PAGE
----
Rob Dyrdek: A Q&A With the Dream Warrior Himself

The pro skateboarder and MTV fixture gives us the dirt on Season 2 of "Rob Dyrdek's Fantasy Factory"
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The pro skateboarder and MTV fixture gives us the dirt on Season 2 of "Rob Dyrdek's Fantasy Factory"
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As he gears up for the Season 2 premiere of “Rob Dyrdek’s Fantasy Factory” on MTV (Thursday Aug. 28 at 9:oo p.m. EST), the record-breaking skateboarder, reality TV star and entrepreneur discusses jockeying, serious injuries and why he’ll never get “fantasy-ed out.”

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Dyrdek, center, and the "Fantasy Factory" cast. Photo by Mike Piscitelli

Congrats on the new season; you’ve already wrapped filming, so how are you feeling about it?
I feel like, thank God in the heavens and earth, I didn’t die, and I got another one in the bank, it’s over and I can stop filming (laughs). For me, there was a lot pressure with that first season to step out of “Rob & Big,” do something new and still be creative – as much as you write the show and have to conceptualize it, it still has to find itself while you’re filming. With this season, the formula was already set and it already made sense, but for me, every single one of these episodes is so ridiculous, and the stuff I did was so mind-blowing, that I’m really excited for the world to see it.

Coming out of the first season, did you need a break from the factory, from making all of these fantasies come true? Were you “fantasy-ed out”?
I don’t need a break from the factory, I just need a break from cameras on me. Working and living in the fantasy factory, it’s the greatest place on earth. You spend all day every day there, but when you’re jammed up with cameras and production schedules, and trying to get content, that’ll take its toll. But the fantasy factory never gets old. You can’t get fantasy-ed out (laughs).

What’s been your favorite dream to make come true so far?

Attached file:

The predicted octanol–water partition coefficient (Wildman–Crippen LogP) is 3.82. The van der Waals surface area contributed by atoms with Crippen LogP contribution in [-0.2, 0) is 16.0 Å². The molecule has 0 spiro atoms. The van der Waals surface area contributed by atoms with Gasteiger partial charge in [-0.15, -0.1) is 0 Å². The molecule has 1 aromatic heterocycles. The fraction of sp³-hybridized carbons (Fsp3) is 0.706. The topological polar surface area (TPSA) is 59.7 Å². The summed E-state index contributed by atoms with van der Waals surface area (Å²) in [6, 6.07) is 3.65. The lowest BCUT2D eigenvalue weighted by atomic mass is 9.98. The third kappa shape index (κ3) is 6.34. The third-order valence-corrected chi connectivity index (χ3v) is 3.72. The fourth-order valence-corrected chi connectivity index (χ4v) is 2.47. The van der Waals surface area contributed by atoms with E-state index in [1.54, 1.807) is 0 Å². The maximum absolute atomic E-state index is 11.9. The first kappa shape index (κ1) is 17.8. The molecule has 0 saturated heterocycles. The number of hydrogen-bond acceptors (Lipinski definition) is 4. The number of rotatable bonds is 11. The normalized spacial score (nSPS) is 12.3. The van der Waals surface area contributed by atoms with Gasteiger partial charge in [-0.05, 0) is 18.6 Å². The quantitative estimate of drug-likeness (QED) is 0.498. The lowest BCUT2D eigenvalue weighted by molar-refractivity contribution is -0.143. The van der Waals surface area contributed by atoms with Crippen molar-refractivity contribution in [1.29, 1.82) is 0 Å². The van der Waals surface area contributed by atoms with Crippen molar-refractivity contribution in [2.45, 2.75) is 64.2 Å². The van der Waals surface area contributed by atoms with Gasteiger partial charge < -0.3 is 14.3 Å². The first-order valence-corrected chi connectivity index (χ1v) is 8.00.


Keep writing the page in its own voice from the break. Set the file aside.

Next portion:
For me, it was jockeying [in an episode of the new season], buying that racehorse and jockeying it for its first race. It’s so left-field, which is sort of the epitome of my life; one guy I happen to work with closely has a habit of buying racehorses, which led to me buying one myself, which led to me thinking how funny it could be if I jockeyed it, which ultimately led to me getting in a gate on a 1500-pound Thoroughbred and going 50 miles an hour at Hollywood Park. It’s just so ridiculous.

Did you form an instant bond with the horse?
Funny you should mention that, because in this actual episode, I convince myself that I need to find this horse and bond with him, and one point I’m hugging him and telling him how much I love him. So yeah, we formed a pretty instant bond.

Are you really that hard on Drama [Dyrdek’s put-upon cousin and co-star] in real life?
No, no … a lot of stuff I just throw out there, and he just falls into the trap. He could have easily stepped away from the trap, it’s not like there’s this incredible intent to make him suffer … I just always put a little bait out there, and he always seems to grab it. When he cleaned Timmy [the test dummy]’s mangina [in a memorable Season 1 episode], he could have easily said “I ain’t cleaning that mangina,” but he just said, “Well, I guess…” He’s certainly evolving in this season; it’s a growth of Drama in Season 2.

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Christopher "Drama" Pfaff, Timmy the Testie, and Dyrdek. Photo by Mike Piscitelli

Seeing how well both “Rob & Big” and “Fantasy Factory” have done, does that make you proud to be an ambassador to the skateboarding community?
Absolutely, but it far outreaches just a television show; I hope it’s the contributions I’m making with skate park design, putting out the first true skateboard feature film [this summer’s “Street Dreams”], and next up, launching the first true league, so despite having  fun … for me, the television show is my vacation time, ya know? When I’m done with the show, I get back to the business at hand, building a brand that represents skateboarding in the proper way - from developing an authentic toy line and cartoon for kids as the first taste of skateboarding with the Wild Grinderz to ultimately creating a place for these kids to be superstars, which is the street league.